Proceedings of Symposia in Pure Mathematics

Volume 58.2 (1995)

O n t h e W i t t R i n g o f E l l i p t i c C u r v e s

JON KR. ARASON, RICHARD ELMAN, AND BILL JACOB

Very little is known about the classification of symmetric bilinear spaces

over an algebraic variety X over a field K. In fact, little computation has

been done in explicit cases. This is not surprising because so little is known

about the classification of vector bundles on X even if K is algebraically

closed. Hence most of the results so far are results about the Witt ring W(X)

of X. But even these are scarce. The most notable results are about affine

space, projective space, and hyperelliptic curves.

In our previous papers [AEJ2] and [AEJ3], we have, in some sense, re-

duced the problem of the classification of symmetric bilinear spaces over X

to the corresponding problem over X, the variety obtained from X by ex-

tending the base field to an algebraic closure K of K, when X is proper

over K (and K is perfect of characteristic not two). Of course, the explicit

classification of symmetric bilinear spaces over X is, in general, impossible

because it would involve an explicit classification of vector bundles on X.

However, Atiyah in [At] determined all vector bundles over an elliptic curve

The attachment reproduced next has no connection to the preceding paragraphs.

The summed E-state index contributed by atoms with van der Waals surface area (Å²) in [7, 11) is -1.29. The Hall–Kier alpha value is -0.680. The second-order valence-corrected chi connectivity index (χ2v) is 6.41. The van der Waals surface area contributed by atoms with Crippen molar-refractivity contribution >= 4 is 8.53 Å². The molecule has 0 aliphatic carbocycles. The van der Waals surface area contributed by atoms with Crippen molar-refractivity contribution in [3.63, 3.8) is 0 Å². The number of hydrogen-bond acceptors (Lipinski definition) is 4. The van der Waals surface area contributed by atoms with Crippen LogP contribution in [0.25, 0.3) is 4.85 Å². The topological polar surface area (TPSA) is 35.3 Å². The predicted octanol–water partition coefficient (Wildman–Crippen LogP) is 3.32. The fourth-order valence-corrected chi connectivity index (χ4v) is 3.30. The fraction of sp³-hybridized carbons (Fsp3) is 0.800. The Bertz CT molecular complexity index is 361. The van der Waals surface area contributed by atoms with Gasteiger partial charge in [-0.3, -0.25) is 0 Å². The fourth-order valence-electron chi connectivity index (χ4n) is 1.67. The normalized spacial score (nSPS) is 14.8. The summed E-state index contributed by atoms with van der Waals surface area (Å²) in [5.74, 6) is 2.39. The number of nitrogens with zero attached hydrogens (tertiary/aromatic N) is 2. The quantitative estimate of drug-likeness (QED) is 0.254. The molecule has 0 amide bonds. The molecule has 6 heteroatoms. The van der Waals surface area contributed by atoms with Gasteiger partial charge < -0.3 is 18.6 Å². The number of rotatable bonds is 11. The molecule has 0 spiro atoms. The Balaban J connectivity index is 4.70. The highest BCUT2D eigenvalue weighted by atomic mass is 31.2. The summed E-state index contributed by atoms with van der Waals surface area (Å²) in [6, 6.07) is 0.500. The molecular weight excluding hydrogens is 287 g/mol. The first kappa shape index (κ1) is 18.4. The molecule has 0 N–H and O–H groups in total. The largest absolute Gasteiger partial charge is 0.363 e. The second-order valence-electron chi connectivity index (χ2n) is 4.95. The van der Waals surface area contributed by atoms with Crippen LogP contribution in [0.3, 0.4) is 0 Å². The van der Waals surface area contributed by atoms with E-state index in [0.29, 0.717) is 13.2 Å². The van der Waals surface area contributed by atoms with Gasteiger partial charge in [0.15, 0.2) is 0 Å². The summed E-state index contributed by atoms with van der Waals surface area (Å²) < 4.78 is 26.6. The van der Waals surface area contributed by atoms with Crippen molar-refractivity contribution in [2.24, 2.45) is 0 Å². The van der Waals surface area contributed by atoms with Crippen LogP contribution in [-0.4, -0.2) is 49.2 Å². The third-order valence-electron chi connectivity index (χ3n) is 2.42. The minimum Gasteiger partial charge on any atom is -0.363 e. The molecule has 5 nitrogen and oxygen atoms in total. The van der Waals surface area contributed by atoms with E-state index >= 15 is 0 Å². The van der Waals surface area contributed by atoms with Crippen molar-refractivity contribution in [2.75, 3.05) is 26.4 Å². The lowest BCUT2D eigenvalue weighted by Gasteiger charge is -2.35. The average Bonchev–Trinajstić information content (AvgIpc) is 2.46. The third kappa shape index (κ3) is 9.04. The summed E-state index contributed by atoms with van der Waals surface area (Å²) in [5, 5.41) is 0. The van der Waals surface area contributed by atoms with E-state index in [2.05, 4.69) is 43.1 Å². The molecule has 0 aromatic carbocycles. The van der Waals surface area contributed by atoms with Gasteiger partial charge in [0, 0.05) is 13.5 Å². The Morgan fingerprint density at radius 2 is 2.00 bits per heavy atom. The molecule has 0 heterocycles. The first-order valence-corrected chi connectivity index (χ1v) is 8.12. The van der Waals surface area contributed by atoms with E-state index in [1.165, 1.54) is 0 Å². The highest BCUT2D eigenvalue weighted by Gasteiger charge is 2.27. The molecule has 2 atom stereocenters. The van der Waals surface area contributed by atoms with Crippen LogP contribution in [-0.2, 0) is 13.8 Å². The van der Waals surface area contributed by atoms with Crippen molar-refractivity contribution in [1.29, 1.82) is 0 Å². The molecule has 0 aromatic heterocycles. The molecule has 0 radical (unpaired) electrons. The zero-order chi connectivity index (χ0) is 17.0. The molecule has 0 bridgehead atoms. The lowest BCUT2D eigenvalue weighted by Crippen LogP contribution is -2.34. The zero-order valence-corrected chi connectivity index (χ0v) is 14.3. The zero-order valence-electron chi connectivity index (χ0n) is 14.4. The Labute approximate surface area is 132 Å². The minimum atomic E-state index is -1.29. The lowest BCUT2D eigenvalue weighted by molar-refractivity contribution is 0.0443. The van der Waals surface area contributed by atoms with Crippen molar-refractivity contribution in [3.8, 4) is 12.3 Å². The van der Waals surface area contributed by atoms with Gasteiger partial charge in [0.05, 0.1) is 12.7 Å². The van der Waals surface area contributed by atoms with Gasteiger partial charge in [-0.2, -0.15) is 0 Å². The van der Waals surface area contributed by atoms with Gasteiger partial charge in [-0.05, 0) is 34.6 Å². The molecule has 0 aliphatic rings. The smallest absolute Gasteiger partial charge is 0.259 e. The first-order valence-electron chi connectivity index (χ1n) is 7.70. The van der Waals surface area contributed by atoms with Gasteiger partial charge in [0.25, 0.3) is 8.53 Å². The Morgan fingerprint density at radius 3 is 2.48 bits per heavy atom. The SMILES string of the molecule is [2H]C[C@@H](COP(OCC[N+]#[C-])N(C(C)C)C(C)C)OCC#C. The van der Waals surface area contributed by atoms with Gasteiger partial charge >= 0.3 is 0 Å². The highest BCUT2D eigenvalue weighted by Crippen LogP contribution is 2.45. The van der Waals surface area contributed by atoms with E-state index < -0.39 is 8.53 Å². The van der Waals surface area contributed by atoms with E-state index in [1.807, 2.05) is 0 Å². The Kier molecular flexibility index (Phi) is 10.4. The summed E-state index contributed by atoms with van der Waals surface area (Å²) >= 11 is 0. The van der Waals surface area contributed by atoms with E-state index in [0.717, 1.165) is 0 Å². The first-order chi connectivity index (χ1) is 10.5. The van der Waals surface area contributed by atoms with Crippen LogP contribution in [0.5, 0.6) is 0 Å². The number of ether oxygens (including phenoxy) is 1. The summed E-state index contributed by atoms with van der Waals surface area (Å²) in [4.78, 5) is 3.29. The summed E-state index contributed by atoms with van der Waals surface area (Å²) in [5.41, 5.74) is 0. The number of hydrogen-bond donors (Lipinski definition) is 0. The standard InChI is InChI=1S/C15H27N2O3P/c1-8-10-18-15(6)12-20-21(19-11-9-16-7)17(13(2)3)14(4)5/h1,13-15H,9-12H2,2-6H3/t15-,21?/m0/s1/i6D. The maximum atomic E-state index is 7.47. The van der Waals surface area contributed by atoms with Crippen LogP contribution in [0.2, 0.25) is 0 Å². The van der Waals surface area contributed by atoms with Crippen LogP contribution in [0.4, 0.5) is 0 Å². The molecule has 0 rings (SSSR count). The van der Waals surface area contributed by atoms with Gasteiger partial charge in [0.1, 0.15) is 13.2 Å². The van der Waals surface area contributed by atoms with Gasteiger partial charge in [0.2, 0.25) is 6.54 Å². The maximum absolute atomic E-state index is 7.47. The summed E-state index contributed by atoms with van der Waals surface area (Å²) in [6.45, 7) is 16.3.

over an algebraically closed field. This was extended by Tillman to the case

that the field is not algebraically closed (cf. [Ti]). In [AEJ3] we then used

these results to classify symmetric bilinear spaces over an elliptic curve.

In this paper, we produce a presentation of the Witt ring of an elliptic curve

that is quite explicit. Of course, our description of the Witt ring is closely

related to the descriptions given in [PS, Sh] in this case. However, our ap-

proach exhibits an interesting interplay between the geometry and arithmetic

of the curve that gives rise to our presentation. It also shows the complexity

of the classification problem even when X is an elliptic curve. In a further

paper [AEJ4], we shall show this even more explicitly by computing the Witt

ring of elliptic curves defined over specific fields, especially local fields. This

will indicate the richness of the theory even in this very simple case.

1991 Mathematics Subject Classification. Primary 11E81, 14F05, 14G27, 14H52, 14H60.

The second and third authors were supported by the National Science Foundation.

This paper is infinalform and no version of it will be submitted for publication elsewhere.

©1995 American Mathematical Society

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http://dx.doi.org/10.1090/pspum/058.2/1327286